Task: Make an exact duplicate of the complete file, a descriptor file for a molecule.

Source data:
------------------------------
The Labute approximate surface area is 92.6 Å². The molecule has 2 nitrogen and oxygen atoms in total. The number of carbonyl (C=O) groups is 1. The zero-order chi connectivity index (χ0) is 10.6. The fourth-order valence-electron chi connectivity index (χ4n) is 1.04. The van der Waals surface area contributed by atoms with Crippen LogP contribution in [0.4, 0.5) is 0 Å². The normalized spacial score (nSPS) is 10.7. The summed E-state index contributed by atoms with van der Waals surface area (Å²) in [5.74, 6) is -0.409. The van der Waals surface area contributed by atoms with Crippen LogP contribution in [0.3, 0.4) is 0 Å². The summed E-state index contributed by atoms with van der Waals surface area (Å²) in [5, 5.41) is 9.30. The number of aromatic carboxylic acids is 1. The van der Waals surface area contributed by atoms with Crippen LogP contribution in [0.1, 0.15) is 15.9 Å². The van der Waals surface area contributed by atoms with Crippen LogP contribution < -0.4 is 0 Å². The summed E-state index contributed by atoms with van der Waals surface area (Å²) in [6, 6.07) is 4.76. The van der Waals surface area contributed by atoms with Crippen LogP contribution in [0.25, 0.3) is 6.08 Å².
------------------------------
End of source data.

The Labute approximate surface area is 92.6 Å². The molecule has 2 nitrogen and oxygen atoms in total. The number of carbonyl (C=O) groups is 1. The zero-order chi connectivity index (χ0) is 10.6. The fourth-order valence-electron chi connectivity index (χ4n) is 1.04. The van der Waals surface area contributed by atoms with Crippen LogP contribution in [0.4, 0.5) is 0 Å². The normalized spacial score (nSPS) is 10.7. The summed E-state index contributed by atoms with van der Waals surface area (Å²) in [5.74, 6) is -0.409. The van der Waals surface area contributed by atoms with Crippen LogP contribution in [0.3, 0.4) is 0 Å². The summed E-state index contributed by atoms with van der Waals surface area (Å²) in [5, 5.41) is 9.30. The number of aromatic carboxylic acids is 1. The van der Waals surface area contributed by atoms with Crippen LogP contribution in [0.1, 0.15) is 15.9 Å². The van der Waals surface area contributed by atoms with Crippen LogP contribution < -0.4 is 0 Å². The summed E-state index contributed by atoms with van der Waals surface area (Å²) in [6, 6.07) is 4.76. The van der Waals surface area contributed by atoms with Crippen LogP contribution in [0.25, 0.3) is 6.08 Å².